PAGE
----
Thousands of people are about to be treated to the show of the century — all they have to do is look up.
On August 21, 2017, people in several parts of the US will have the chance to view the total solar eclipse, a phenomenon that occurs when the moon crosses between the Earth and the sun and temporarily block the sun.
This is the first time first time in 99 years that a solar eclipse has crossed the country from coast to coast.
How to watch it
Most Americans will be able to catch a glimpse of the event — weather permitting — but those lucky enough to be in its 2,800-mile-long, 70-mile-wide path (also known as the path of totality) will see the moon completely choke out the sun‘s golden glare.
If you plan to watch the event outdoors, please do so safely.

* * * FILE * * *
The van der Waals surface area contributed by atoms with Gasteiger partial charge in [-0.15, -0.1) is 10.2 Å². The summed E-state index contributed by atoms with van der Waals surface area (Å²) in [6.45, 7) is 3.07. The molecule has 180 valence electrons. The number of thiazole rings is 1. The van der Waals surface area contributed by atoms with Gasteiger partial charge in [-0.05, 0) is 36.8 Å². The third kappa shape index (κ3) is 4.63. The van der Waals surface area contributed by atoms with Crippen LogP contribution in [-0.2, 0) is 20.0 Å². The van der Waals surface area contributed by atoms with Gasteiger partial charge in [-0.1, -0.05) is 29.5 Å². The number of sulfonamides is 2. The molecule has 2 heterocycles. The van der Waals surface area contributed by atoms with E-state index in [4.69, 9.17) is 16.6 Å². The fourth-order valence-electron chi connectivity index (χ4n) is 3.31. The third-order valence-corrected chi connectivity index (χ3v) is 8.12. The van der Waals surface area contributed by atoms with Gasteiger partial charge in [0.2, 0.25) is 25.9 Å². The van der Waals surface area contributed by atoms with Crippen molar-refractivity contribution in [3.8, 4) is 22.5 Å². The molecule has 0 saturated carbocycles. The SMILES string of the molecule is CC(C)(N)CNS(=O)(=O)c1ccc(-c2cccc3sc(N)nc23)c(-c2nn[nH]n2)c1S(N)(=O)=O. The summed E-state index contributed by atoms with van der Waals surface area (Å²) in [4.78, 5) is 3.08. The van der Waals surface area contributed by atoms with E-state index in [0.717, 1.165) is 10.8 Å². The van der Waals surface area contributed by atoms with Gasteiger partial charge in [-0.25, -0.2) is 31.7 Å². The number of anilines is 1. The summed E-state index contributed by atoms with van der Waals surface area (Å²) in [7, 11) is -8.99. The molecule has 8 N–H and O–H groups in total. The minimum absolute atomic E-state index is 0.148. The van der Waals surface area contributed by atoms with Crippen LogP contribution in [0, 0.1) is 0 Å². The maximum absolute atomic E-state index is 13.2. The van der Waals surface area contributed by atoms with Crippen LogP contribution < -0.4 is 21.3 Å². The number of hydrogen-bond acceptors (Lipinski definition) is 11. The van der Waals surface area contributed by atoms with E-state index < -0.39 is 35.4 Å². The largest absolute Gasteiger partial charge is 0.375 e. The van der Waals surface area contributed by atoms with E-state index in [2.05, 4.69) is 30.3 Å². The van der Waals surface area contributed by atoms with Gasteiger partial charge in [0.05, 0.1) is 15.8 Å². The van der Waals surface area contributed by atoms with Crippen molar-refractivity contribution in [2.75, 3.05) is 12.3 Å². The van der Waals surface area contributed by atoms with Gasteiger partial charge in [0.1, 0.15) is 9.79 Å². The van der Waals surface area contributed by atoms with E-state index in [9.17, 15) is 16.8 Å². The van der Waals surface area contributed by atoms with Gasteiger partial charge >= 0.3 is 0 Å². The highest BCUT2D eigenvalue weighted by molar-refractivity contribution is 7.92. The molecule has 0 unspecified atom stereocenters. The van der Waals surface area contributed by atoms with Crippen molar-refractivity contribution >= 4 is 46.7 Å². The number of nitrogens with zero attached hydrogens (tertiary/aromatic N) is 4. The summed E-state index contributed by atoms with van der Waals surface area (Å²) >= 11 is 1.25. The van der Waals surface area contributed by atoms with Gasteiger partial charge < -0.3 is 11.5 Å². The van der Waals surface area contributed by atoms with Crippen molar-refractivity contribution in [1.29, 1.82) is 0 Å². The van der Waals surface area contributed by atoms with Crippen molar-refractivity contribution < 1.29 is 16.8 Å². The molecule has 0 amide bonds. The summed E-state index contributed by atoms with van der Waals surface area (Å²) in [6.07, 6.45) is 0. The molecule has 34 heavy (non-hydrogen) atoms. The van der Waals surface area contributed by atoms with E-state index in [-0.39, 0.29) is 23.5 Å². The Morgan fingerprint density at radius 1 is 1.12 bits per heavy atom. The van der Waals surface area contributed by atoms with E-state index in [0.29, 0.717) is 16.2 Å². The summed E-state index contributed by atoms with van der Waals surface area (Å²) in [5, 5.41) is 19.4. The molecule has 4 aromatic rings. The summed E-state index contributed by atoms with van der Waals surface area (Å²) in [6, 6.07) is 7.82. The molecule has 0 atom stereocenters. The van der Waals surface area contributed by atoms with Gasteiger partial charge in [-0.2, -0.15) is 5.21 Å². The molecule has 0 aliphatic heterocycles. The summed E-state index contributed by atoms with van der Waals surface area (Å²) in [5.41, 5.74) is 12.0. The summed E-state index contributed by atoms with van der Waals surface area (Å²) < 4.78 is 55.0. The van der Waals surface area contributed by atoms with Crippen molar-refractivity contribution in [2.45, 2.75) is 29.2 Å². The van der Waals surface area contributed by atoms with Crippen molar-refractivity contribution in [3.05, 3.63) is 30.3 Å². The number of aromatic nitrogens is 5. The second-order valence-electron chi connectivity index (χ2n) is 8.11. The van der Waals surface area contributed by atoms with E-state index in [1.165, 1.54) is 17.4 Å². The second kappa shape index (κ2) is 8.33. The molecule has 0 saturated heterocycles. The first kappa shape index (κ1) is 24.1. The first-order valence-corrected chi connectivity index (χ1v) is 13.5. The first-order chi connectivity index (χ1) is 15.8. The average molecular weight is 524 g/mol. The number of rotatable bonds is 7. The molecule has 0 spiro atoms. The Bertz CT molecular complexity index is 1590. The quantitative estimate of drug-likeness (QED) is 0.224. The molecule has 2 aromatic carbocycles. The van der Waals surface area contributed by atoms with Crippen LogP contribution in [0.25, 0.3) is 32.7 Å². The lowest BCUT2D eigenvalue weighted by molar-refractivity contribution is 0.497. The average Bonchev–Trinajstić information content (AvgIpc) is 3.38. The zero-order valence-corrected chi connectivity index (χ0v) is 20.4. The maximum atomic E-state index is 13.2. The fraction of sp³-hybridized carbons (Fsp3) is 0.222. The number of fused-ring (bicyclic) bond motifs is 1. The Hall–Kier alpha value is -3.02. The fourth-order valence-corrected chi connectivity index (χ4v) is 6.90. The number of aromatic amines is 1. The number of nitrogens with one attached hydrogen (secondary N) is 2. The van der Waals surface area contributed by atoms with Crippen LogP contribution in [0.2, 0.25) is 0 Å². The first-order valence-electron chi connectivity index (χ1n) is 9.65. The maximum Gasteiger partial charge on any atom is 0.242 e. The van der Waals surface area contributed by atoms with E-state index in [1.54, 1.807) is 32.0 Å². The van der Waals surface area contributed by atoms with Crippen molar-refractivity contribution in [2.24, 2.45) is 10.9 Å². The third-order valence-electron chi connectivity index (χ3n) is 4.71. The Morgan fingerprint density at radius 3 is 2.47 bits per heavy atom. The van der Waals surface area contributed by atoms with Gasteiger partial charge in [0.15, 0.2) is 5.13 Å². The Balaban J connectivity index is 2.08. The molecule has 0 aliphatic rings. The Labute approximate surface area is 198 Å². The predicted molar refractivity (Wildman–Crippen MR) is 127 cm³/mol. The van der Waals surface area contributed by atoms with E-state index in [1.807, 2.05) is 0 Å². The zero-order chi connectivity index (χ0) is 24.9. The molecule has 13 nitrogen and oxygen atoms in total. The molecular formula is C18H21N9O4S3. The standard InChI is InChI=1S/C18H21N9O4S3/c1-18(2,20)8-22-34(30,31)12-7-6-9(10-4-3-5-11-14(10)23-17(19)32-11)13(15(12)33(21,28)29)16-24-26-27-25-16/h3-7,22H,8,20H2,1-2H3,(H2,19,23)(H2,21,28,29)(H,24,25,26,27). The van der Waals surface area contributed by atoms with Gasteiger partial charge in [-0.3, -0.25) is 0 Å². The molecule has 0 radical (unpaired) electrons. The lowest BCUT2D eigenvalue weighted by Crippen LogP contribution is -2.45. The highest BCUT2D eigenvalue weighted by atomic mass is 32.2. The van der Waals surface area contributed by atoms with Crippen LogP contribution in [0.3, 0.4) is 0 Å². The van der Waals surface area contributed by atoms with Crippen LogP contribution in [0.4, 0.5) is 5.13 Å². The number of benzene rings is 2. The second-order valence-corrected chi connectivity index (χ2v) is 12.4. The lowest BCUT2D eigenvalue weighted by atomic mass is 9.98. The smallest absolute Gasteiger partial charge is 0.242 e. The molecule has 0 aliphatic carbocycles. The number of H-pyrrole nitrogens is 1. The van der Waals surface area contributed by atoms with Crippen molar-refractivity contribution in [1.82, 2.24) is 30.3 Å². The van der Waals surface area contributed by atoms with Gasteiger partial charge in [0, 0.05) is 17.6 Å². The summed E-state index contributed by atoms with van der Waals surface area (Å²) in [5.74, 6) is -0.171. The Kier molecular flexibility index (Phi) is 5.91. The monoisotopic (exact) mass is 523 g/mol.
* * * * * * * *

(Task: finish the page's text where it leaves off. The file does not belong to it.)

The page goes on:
If you don’t live in one of the 14 states lucky enough to catch a glimpse of the eclipse live, don’t worry: there are plenty of online resources to choose from to sneak a peek.
Our recommendation: Rely on NASA (whose live feeds we’ve embedded below from providers including YouTube, Ustream, and Facebook Live). They will have two live feeds of the solar eclipse via NASA TV and NASA EDGE, and they will be streamed across half a dozen popular streaming-video services.
When to watch it
NASA’s first feed goes live at 8:45 a.m. PDT/11:45 a.m. EDT, about an hour before the moon’s darkest shadow kisses Oregon.
From there the shadow will move southeast quickly at speeds approaching 1,440 mph to 2,370 mph. After 93 minutes, the event will finish up in South Carolina. This map shows where and when the eclipse will cast its shadow across the US:
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